Offshore Croc has Matara abuzz

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A local poem ‘Matara gange inna kimbulige patiya’ colloquially refers to crocodiles in Matara’s Nilwala River, but one of them, sighted in the sea off Matara town, surprised onlookers last week. This 10-ft crocodile was spotted on January 6, resting on the rocks near Pigeon Island.

Nilwala River is famous for crocodiles, and it is believed that this one was dragged out to sea by strong river currents, caused by the recent heavy rains. After some time on the rock, the crocodile had jumped into the sea and disappeared.

The croc on the rocks
The croc swims away 
A crowd gatherd to see the unusual sight

The monks at the Uposathagara Maha Viharaya on Pigeon Island, informed the Wildlife officers of the crocodile. Hathara Liyadde Mangala Thera said a crocodile was first sighted offshore near the temple in April, and recalls sighting it about four times before the last sighting. The crowd too was sympathetic of the usually feared creature, thinking salt water would harm him.

A common belief is that the crocodile’s eyes bulge when in sea water, making the crocodile blind, but experts disagree. Vice Chairman- Crocodile Specialists Group, IUCN/SSC South Asia & Iran, Dr. Anslem De Silva assures that crocodiles can tolerate salt water.

“Crocodiles also have organs to excrete excess salt from their body, and this particular one, which should be a saltwater crocodile, could survive in the sea,” suggests the crocodile expert.

Sri Lanka has two species of crocodiles – the Mugger Crocodile (Marsh Crocodile) mainly found in freshwater tanks, and the Saltwater Crocodile (Estuarine Crocodile) which prefers estuaries and lagoon habitats.

Like the name and its usual habitats suggest, the saltwater crocodile has a higher tolerance for sea water, but according to the croc expert, even the Mugger Crocodile can tolerate salt water.

Dr. Anslem recalls that a large saltwater crocodile, believed to have originated from Sri Lanka, was found in seas off Chennai, swimming all the way to India. This was about 20 years ago, and the skeleton of this large crocodile can still be seen in the Madras crocodile bank. Many years ago, a crocodile was also found swimming in the seas off Kollupitiya, and later found entangled in fishing nets in seas off Moratuwa.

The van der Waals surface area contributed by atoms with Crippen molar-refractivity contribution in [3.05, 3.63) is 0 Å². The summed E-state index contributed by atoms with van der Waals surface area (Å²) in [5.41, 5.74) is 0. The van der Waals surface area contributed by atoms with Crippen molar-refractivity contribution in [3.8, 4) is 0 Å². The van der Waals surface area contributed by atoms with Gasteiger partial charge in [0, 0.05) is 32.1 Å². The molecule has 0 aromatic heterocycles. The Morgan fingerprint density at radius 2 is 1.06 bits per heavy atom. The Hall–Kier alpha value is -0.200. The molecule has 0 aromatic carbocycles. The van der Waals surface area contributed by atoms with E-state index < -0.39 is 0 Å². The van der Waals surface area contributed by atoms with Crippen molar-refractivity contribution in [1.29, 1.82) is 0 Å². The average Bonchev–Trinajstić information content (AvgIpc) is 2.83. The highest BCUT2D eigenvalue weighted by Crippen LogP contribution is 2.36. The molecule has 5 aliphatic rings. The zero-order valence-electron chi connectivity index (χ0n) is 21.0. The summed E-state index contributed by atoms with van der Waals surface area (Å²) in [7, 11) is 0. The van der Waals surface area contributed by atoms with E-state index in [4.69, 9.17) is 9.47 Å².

Wildlife Ranger- Hambantota, Thusharapala Epage visited Matara with a team to investigate the crocodile sighted offshore. But the crocodile had disappeared at that time, and their efforts to locate the reptile failed. The team had educated the crowd of the situation and to keep in touch with the temple to take necessary action. The Wildlife Ranger also said that another small crocodile found offshore near Dondra lighthouse in Matara, was captured and released into the Udawalawe National Park sometime back.

Matara is one of the worst areas of human-crocodile conflict. Crocodiles kill many people annually and hence crocodiles are hunted down frequently. This conflict has resulted in the reduction in numbers of the saltwater crocodiles in Sri Lanka. Lack of nesting habitats are also one of the reasons for their decline, according to experts.

Pics by (c) Krishan Jeewaka Jayaruk

http://www.sundaytimes.lk/110109/News/nws_0105.html Published on 09.01.2011 on SundayTimes

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